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Wizards Fall Short of 9th


The Wizards season ended last night in much the way it began -- a losing streak. In this case, it was of the 6-game variety. Strictly speaking, it was their fourth 6-game losing streak of the season, although to be fair, the first two were part of a 12-game streak and the third was part of an 8-game streak.

With 9th place well out of reach, the Wizards had little to play for last night. To their credit, the undermanned team (Emeka Okafor, Nene Hilario and Bradley Beal were out with injuries) fought hard and at least made the outcome close.

Last night's loss dropped the Wizards record since John Wall returned to 24-25 -- one game below the magic .500 mark. Why do I bring that up? Earlier in the season, team owner Ted Leonsis said he wanted the team to go at least .500 after Wall got back in the lineup. Failing to achieve even that modest goal would likely lead to the firing of a GM with as poor a record as Ernie Grunfeld has had in Washington.

Not in Washington, though.

So, here's an "off the top of my head" list of goals the team failed to reach this season:

  • Playoffs -- their off-season roster moves were clearly designed as a quick-fix record improvement and to make a run at the postseason.
  • .500 with John Wall -- With Wall, their record was 24-25 -- one short of .500.
  • 9th Place -- When it was clear the team was out of playoff contention, the Wizards told reporters they were trying to chase down Philadelphia for 9th in the East. They missed by 5 games.
  • 30 Wins -- When 9th place started looking out of reach a week or so ago, players talked about getting to 30. Their 6-game losing streak to end the season left them with 29.

Of course, Leonsis and the Wizards will present the team's near-.500 record with Wall as a positive. And, to be fair, it's a positive in the sense that it was more entertaining to watch a team that had a chance of winning most nights instead of the 4-28 atrocity that took the floor to start the season.

But, as I've pointed out a few times since last off-season, there's more than a little fool's gold in this. The team's starting backcourt looks set for the foreseeable future with Wall and Beal, but the frontcourt is built around two 30+ year old big men, one of whom just had his least productive season in years while battling multiple injuries (Nene), and the other of whom is entering the final year of his contract.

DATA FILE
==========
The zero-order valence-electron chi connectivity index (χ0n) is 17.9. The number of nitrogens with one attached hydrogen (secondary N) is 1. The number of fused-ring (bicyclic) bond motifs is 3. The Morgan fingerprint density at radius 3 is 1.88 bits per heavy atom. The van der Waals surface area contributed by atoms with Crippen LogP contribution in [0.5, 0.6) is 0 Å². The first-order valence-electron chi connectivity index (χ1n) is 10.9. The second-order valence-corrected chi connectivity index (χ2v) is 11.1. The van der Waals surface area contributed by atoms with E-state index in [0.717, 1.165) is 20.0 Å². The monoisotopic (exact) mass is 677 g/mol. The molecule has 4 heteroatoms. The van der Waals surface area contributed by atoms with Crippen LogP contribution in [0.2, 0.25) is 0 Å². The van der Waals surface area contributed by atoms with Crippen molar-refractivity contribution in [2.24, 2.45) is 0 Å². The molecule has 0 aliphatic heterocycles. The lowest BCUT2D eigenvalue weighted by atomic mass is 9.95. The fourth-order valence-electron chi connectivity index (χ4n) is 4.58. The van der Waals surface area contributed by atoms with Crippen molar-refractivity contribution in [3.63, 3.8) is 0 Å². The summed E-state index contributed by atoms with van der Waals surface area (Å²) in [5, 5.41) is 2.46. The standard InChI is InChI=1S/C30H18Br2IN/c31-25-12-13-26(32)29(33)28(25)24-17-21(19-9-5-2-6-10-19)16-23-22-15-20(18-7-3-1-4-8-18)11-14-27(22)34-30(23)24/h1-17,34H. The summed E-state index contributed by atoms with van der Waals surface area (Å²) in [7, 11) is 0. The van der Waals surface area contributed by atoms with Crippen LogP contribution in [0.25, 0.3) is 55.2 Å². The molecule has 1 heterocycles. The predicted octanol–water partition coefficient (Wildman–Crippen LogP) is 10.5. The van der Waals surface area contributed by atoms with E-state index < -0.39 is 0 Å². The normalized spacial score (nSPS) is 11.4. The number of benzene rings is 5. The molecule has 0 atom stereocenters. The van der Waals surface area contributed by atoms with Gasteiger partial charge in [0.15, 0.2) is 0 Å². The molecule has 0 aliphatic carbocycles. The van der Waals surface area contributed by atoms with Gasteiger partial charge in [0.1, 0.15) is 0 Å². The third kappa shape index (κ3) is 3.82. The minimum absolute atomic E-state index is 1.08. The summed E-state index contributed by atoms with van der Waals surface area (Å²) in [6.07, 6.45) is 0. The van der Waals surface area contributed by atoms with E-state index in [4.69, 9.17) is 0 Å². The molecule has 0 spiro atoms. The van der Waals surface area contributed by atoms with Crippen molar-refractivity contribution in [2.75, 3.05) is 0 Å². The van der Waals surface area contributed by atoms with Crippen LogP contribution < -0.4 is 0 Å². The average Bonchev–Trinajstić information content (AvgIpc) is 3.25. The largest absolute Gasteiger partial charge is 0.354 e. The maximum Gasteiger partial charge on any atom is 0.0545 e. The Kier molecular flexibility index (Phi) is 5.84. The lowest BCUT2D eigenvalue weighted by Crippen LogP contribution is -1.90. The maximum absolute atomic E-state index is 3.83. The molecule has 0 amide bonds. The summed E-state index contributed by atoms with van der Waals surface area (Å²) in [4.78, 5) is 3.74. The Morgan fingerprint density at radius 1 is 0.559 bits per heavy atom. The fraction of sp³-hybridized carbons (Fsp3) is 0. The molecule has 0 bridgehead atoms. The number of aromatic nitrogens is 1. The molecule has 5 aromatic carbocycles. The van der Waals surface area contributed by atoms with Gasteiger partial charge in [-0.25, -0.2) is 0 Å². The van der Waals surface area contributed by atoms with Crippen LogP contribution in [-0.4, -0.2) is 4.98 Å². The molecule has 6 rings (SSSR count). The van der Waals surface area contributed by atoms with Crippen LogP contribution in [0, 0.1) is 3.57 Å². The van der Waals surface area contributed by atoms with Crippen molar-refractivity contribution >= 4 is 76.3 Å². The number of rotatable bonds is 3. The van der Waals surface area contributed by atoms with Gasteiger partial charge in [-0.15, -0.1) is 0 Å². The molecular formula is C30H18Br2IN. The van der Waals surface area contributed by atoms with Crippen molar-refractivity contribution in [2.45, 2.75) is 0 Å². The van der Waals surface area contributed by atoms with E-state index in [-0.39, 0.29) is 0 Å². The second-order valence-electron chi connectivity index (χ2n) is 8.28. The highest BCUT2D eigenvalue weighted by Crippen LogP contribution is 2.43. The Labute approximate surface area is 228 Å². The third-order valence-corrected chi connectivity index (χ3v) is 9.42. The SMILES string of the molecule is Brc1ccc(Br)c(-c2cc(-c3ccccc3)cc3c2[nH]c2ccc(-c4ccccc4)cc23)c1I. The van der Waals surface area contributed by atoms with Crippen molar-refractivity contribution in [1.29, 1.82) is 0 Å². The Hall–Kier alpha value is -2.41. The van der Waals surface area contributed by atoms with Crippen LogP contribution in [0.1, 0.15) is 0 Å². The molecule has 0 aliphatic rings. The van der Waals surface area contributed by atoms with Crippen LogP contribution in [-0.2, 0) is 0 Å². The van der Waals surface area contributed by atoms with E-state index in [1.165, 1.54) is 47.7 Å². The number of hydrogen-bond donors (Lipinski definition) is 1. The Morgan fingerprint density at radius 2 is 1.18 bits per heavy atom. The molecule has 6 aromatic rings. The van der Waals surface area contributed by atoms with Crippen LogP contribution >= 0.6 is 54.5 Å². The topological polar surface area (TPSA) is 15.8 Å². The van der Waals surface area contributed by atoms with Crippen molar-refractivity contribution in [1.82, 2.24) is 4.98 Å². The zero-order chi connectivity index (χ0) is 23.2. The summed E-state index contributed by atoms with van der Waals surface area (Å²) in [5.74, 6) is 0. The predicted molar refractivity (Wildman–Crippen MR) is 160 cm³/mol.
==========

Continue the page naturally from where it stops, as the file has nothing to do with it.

Here are some genuine positives for the Wizards' future:

  • John Wall -- In February, Wall hit rock bottom. He was playing terrible basketball and was clearly frustrated. He responded by getting to work on his jumper and demonstrating a vastly improved all-around game. In March, he played like a potential MVP candidate. He wasn't quite as effective in April, but he seems to have turned the corner to being among the league's better guards.
  • Bradley Beal -- Beal started his career by struggling mightily in just about every facet of his game -- a pretty typical beginning for a teen aged rookie guard. After receiving a conference Rookie of the Month award for December (which he did not deserve), Beal abruptly started playing better in January.
  • Martell Webster -- The one thing Webster showed throughout his career -- even through the injuries and overall bad play -- was that he could shoot the ball. The Wizards picked him up off the scrap heap and Webster stayed healthy enough to play 2200 minutes and shoot .422 from 3pt range. The Wizards would like to re-sign him.
And so ends my list of genuine positives. I thought about putting "defense" on the list, but didn't because the key defenders are Okafor, Nene and Ariza. Okafor and Ariza don't figure to be part of the team's long-term plans. Nene does, but that's primarily because of his sizable contract.

I'm open to expanding the list. Tweet me @broom_kevin with your "genuine positives" list for the Wizards.

Here's the season-end Player Production Average (PPA) update. PPA is an overall rating stat that I developed. It credits players for things they do that help a team win and debits them for things that don't (each in proper proportion, of course). PPA is a per minute measure, is adjusted for pace, accounts for defense, and includes a "degree of difficulty" factor based on the level of competition a player faces while on the floor. In PPA, 100 = average, higher is better and 45 = replacement level.

Just for kicks, I've added a new "league rank" column, which tells us where each Wizard ranks among the 349 players who had at least 500 total minutes this season.

John Wall  58  49  32.7  140  139 
Emeka Okafor 59 79  26.0  141 138 
Nene Hilario 93 61  27.2  114 119 
Martell Webster 104 76  28.9  114 114 
Trevor Ariza 116 56  26.3  107 108 
Trevor Booker  151 48  18.5  89 96 
Bradley Beal 171 56  31.2  93 92 
A.J. Price 196 57  22.4  82 84 
Jordan Crawford -- 43  26.2  -- 80 
Shelvin Mack --  20.1  -- 64 
Garrett Temple 276 51  22.7  61 60 
Cartier Martin 309 41  16.9  38 45 
Shaun Livingston -- 17  18.8  -- 33 
Chris Singleton 339  57  16.2  27 24 
Kevin Seraphin 341 79  21.8  19 22 
Jan Vesely 345 51  11.8  15 19 
Earl Barron -- 11  11.1  --
Jason Collins -- 9.0   -7 -19 
Jannero Pargo -- 14.6  -- -49 

For those who are curious, here are the players who rated as less productive than Vesely (minimum 500 minutes):

  • Dahntay Jones, DAL -- 15
  • Ronnie Price, POR -- 14
  • Xavier Henry, NOH -- 9
  • Austin Rivers, NOH -- 0
Add in Darius Miller, and the Hornets had three of the league's 10 least productive players. The Wizards had "just" two -- Singleton was the 11th least productive.

Hmm, the Wizards had only two of the league's 10 least productive players? Maybe that should go on the "genuine positives" list.